Neil Young Warns the Blood of Alberta First Nations “will be on modern Canada’s hands”

Canuck rocker Neil Young came out swinging at a press conference Sunday afternoon in Toronto, attacking Prime Minister Stephen Harper’s Conservative government, its development of the Alberta oil sands, and the effects on the environment and communities of the Athabasca Chipewyan First Nation (ACFN): “Canada is trading integrity for money. That’s what’s happening under the current leadership, which is a very poor imitation of the George Bush administration in the United States.”

Young spoke alongside a panel including ACFN Chief Allan Adam, ACFN indigenous rights advocate Eriel Deranger, and environmental professor/scientist Andrew Weaver at a Massey Hall press conference to kick off the singer’s “Honor the Treaties” tour. The benefit concerts – which also take place in Winnipeg, Regina, and Calgary later this week – will raise money for the ACFN’s legal fight to protect their land and rights in the face of expanded mining at by Shell Canada at the Jackpine oil sands near Fort McMurray in northern Alberta.

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“As people of the land, it becomes incredibly important to ensure that our ecosystems and our waterways are protected, not just now but for future generations,” Deranger said. “Our rights are not to be molested or precluded by any other legislations or laws or development. And that rights to hunting, fishing, trapping, and access to cultural grounds, if they’re going to be altered in any way, we need to be consulted and accommodated for those impacts.”

Young, who recently made headlines for comparing the tar sands area to Hiroshima, noted that his first impression upon seeing them was “devastating, environmental catastrophe.”

“In Alberta, with the way the tar sands are now, the amount of CO2 coming out of the tar sands industrial sites is equal to every car in Canada, every day,” Young said, flanked by guitars, a piano, and other instruments for his concert later in the evening.

Chief Allan Adam discussed how increased development has nearly wiped out some animal populations the Athabasca First Nations community relies on for food, and how Health Canada warned that water contamination from the development meant people should not eat more than one fish a week – crushing news for a community that’s literally lived off the land for thousands of years. He also noted rare cancers on the rise in the area.

“The economic development that’s occurring is occurring at a rapid rate – we have a run away train without a conductor,” Adam said. “It leads into something that’s going to be catastrophic wherever it’s going to end. So we’ve got to get a grip on it.”

Young, at one point, noted three chairs on the stage to his left, reserved for federal government officials they had invited to explain their side of the story. They were adorned with name tags, but they remained empty.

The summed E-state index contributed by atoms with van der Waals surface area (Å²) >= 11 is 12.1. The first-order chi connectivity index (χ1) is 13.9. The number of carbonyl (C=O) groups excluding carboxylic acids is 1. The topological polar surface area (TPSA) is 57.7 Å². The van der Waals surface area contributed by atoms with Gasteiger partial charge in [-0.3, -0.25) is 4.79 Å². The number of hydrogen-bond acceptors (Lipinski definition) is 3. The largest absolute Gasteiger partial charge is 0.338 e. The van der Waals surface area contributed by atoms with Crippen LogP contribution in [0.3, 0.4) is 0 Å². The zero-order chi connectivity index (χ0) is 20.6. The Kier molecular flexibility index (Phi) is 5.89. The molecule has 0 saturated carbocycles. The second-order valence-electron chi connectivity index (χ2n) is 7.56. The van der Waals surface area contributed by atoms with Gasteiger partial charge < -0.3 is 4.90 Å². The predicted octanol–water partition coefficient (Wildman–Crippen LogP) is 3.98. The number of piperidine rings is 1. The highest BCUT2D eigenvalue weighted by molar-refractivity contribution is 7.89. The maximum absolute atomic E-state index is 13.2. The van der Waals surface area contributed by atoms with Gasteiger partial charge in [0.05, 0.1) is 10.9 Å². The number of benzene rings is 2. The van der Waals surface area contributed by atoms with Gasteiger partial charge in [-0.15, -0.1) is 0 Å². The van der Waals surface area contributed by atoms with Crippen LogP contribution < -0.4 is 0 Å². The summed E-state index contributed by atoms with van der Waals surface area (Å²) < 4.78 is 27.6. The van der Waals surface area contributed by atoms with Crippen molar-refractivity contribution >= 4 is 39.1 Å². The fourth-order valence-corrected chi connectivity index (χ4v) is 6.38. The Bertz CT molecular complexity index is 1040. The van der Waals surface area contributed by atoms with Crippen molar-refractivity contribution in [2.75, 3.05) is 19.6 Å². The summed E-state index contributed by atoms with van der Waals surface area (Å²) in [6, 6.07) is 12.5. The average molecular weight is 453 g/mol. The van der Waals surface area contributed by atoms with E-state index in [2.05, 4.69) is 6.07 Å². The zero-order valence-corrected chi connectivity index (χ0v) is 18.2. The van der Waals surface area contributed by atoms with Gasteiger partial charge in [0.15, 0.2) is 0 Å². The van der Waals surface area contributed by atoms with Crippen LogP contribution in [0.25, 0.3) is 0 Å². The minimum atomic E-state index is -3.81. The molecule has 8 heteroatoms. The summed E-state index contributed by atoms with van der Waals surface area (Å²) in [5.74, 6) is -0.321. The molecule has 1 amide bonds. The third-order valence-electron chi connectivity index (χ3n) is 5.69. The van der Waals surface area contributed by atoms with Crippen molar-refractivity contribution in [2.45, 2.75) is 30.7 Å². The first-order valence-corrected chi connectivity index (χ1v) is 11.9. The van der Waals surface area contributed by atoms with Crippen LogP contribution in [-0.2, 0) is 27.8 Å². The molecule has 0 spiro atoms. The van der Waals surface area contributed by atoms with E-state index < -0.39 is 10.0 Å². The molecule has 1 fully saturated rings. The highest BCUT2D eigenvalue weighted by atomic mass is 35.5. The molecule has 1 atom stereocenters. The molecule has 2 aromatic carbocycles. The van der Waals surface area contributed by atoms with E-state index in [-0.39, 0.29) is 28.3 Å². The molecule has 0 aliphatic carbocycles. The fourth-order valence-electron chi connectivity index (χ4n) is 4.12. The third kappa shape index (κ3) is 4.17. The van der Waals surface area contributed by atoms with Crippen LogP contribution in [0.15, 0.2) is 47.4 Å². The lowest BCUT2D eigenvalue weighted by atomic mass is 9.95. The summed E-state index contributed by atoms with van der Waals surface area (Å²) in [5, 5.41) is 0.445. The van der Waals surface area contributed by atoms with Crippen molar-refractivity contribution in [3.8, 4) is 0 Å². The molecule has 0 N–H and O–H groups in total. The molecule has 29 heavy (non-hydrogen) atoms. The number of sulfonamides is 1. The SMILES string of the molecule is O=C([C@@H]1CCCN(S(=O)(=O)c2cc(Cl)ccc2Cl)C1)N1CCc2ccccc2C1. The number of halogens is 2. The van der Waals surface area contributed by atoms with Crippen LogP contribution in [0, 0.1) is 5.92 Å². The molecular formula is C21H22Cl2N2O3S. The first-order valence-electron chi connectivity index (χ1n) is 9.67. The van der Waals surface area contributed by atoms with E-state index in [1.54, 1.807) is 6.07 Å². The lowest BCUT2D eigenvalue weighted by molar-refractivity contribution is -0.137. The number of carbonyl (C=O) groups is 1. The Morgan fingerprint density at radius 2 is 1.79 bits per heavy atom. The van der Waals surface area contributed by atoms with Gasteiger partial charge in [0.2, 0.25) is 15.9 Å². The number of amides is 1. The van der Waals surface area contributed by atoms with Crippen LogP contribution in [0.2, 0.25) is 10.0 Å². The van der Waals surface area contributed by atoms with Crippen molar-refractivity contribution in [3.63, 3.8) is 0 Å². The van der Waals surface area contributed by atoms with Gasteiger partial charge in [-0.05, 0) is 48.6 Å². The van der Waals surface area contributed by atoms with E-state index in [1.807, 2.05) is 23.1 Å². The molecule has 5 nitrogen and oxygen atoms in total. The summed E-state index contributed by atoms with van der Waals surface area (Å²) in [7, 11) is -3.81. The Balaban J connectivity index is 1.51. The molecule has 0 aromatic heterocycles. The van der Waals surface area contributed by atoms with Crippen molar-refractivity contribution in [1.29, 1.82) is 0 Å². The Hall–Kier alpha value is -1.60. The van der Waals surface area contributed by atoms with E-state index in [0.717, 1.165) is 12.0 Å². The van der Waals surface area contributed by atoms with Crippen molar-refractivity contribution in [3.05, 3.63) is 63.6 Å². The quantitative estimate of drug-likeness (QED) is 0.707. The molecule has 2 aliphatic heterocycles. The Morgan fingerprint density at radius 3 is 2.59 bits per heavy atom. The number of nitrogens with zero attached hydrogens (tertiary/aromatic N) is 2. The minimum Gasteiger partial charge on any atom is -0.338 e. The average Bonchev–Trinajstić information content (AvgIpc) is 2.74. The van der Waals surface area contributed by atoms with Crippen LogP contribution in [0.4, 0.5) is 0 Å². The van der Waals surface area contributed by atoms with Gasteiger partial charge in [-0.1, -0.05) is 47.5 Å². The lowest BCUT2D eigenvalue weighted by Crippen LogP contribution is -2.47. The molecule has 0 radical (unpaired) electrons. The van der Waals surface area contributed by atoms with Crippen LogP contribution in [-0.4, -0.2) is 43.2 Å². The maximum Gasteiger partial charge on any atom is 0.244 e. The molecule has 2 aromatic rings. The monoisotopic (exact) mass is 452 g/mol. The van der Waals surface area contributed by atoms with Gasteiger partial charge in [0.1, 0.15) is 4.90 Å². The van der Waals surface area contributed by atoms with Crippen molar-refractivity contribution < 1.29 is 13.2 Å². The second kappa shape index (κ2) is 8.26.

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One of those invited was Environment Minister Leona Aglukkaq, who just a few days ago claimed the environmental consequences brought on by an expansion of the mines were “justified in the circumstances.”

“We made a deal with these people. We are breaking our promise. We are killing these people,” Young warned. “The blood of these people will be on modern Canada’s hands, and it will be the result of not just a slow thing, but of a fast and horrific thing if this continues.”

Deranger referred to the tar sands as “runaway development,” but noted they aren’t necessarily calling for a complete shutdown.

“We’re saying it’s time to take a step back, re-evaluate what’s happened, look at what our actual proven methods of reclamation and responsible development really look like, looking at correcting the faulty consultation and accommodation that’s happened for the last 50 years,” she said. “Until we get to a point where we can sit down at the table, we say no more development.”

If the upcoming legal battles with both the government and the oil companies prove fruitless, Chief Adam doesn’t rule out strategies like disruption of roadways to ensure his community’s voice is heard – a point Young re-enforced when he noted, “Believe me, these people are not going to sit back and let modern Canada roll over them.”

Of course, those involved hope it doesn’t come to that. With Young increasing both awareness, and funds, for the ACFN and their plight, this is a showdown the First Nations and their allies hope they can win with reason, no matter how tough a fight lay ahead.

“I’m here and these are my friends and I hope that we can make a difference for our grandchildren,” Young said. “And I don’t see that today in Canada. I see a government just completely out of control. Money is number one, integrity isn’t even on the map.”

Click here for more on the ACFN’s plight, and the “Honor the Treaties” concerts.